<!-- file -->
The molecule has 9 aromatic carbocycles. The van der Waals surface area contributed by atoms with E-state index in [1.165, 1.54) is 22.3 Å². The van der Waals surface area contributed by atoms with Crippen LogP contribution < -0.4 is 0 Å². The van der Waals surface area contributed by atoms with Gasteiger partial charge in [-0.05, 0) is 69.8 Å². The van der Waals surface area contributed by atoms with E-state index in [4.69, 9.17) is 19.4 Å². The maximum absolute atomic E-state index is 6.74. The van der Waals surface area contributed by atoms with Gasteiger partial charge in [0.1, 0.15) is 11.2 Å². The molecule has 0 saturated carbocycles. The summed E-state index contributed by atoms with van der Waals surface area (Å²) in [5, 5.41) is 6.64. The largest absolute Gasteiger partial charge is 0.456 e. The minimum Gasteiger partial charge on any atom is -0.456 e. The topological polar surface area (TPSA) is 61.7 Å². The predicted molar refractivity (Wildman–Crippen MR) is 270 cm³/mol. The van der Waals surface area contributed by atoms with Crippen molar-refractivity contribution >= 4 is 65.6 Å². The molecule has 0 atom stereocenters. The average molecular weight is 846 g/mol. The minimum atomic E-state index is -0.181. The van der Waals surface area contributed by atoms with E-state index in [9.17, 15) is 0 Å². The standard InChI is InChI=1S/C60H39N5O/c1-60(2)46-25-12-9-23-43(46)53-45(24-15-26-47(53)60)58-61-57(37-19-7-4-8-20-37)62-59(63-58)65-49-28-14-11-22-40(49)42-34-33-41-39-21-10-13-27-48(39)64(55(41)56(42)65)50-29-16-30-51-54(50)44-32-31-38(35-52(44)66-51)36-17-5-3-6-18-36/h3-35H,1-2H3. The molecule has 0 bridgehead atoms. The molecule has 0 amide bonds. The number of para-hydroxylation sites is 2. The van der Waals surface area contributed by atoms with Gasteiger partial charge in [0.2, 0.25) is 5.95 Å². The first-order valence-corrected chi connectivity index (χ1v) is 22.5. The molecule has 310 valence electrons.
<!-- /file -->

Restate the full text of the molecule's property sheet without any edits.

The molecule has 9 aromatic carbocycles. The van der Waals surface area contributed by atoms with E-state index in [1.165, 1.54) is 22.3 Å². The van der Waals surface area contributed by atoms with Crippen LogP contribution < -0.4 is 0 Å². The van der Waals surface area contributed by atoms with Gasteiger partial charge in [-0.05, 0) is 69.8 Å². The van der Waals surface area contributed by atoms with E-state index in [4.69, 9.17) is 19.4 Å². The maximum absolute atomic E-state index is 6.74. The van der Waals surface area contributed by atoms with Gasteiger partial charge in [0.1, 0.15) is 11.2 Å². The molecule has 0 saturated carbocycles. The summed E-state index contributed by atoms with van der Waals surface area (Å²) in [5, 5.41) is 6.64. The largest absolute Gasteiger partial charge is 0.456 e. The minimum Gasteiger partial charge on any atom is -0.456 e. The topological polar surface area (TPSA) is 61.7 Å². The predicted molar refractivity (Wildman–Crippen MR) is 270 cm³/mol. The van der Waals surface area contributed by atoms with Crippen molar-refractivity contribution >= 4 is 65.6 Å². The molecule has 0 atom stereocenters. The average molecular weight is 846 g/mol. The minimum atomic E-state index is -0.181. The van der Waals surface area contributed by atoms with E-state index in [9.17, 15) is 0 Å². The standard InChI is InChI=1S/C60H39N5O/c1-60(2)46-25-12-9-23-43(46)53-45(24-15-26-47(53)60)58-61-57(37-19-7-4-8-20-37)62-59(63-58)65-49-28-14-11-22-40(49)42-34-33-41-39-21-10-13-27-48(39)64(55(41)56(42)65)50-29-16-30-51-54(50)44-32-31-38(35-52(44)66-51)36-17-5-3-6-18-36/h3-35H,1-2H3. The molecule has 0 bridgehead atoms. The molecule has 0 amide bonds. The number of para-hydroxylation sites is 2. The van der Waals surface area contributed by atoms with Gasteiger partial charge in [0.2, 0.25) is 5.95 Å². The first-order valence-corrected chi connectivity index (χ1v) is 22.5. The molecule has 310 valence electrons.